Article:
“A capitalist society is one that is shaped by the quest for, the impulse toward, an accumulation of capital,” she said. “And in a capitalist society, capital itself can change its forms.”
Capitalism also generates an almost infinite variety of potential relics. While the museum is a non-collecting institution, it has held drives where people bring in objects that speak to the lived experience of capitalism. (At one recent event, a student brought an empty Adderall bottle.)
“For some people, it’s a cathartic thing, but it’s also part of the conceptualizing we’re doing,” Mr. Furstnau said. “By answering the question of what belongs in a museum of capitalism, you have to get at what the boundaries of what the thing is.”
The show offers hands-on opportunities to transform labor into something else. After a turn at the minimum wage machine, by Blake Fall-Conroy, which dispenses a penny every 4 seconds (in keeping with a wage of $9 an hour), you can take your earnings to Igor Vamos’s “Anti-Capitalist Coin Crusher,” which creates souvenir pennies stamped with slogans like “Property is Theft.”
“Reckoning,” by Jennifer Dalton, calls for more abstract accounting. Visitors fill out a brief survey on areas of life where they feel they have either given or taken more than their share. They can then put the form in a plastic box marked “Surplus” or “Debt,” and take a button labeling them “taker,” “jerk,” “chump” and so on.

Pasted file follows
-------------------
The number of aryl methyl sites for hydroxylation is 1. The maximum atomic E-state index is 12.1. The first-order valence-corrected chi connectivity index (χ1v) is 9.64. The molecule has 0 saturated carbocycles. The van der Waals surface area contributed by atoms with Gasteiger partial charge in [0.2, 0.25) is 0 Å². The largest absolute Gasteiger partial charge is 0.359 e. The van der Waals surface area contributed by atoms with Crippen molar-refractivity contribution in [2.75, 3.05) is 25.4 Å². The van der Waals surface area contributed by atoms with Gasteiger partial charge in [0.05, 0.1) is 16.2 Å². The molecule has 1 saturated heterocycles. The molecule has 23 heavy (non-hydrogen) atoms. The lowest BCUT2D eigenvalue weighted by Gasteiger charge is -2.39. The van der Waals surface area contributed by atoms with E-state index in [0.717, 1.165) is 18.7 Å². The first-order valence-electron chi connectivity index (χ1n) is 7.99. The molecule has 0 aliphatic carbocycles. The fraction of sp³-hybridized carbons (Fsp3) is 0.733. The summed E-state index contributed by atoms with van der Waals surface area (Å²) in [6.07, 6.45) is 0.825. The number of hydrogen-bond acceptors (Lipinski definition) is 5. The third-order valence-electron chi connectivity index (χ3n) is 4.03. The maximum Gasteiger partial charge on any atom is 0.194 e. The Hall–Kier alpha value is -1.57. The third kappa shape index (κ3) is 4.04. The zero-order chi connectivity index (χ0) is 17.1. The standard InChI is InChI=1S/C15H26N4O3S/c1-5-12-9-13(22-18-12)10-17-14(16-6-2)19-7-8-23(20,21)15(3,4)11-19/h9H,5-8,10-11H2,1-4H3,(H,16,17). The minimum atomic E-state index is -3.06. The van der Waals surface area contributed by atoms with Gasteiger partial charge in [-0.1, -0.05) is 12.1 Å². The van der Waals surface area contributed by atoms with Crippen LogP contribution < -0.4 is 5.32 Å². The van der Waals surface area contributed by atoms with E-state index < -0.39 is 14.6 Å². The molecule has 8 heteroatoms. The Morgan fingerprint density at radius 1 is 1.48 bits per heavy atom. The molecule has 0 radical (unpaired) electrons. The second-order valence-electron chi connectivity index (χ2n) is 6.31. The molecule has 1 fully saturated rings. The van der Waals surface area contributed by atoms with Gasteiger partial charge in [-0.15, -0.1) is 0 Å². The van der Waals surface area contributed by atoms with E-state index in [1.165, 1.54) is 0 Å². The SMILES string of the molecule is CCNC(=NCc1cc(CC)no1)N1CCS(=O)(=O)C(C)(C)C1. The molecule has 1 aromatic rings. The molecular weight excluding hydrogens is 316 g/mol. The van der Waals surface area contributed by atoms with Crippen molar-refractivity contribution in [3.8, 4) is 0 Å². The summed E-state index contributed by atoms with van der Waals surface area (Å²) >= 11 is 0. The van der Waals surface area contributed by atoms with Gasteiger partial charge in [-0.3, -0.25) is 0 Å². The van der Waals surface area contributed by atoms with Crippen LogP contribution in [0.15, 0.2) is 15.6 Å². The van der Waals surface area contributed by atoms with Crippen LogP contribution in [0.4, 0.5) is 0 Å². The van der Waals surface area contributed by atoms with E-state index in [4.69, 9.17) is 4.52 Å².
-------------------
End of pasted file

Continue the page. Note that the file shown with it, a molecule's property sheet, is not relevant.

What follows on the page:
The exhibition presents the end of capitalism not just as a premise, but as an aspiration. “Until capitalism is over,” Ms. Steves said, “the Museum of Capitalism will still have work to do.”
But some of the pieces may also stir wistful emotions. “Wanted,” a installation by Nina Katchadourian and Julia Meltzer created in 1996, lets visitors stand inside a white cube measuring 6 by 9 by 7 feet — the size of a typical American prison cell — and listen to the 117 messages left in response to a Village Voice ad listing a fictional apartment by those dimensions. (Apparently, $612 a month for a cell-like space in “the heart of the Village” was cheap even in 1996.)
It’s a comment on displacement and inequality. “But for me, it’s also a nostalgic thing about voice mail machines almost as much as anything else,” Mr. Furstnau said. “There was a whole culture of these messages that’s gone now.”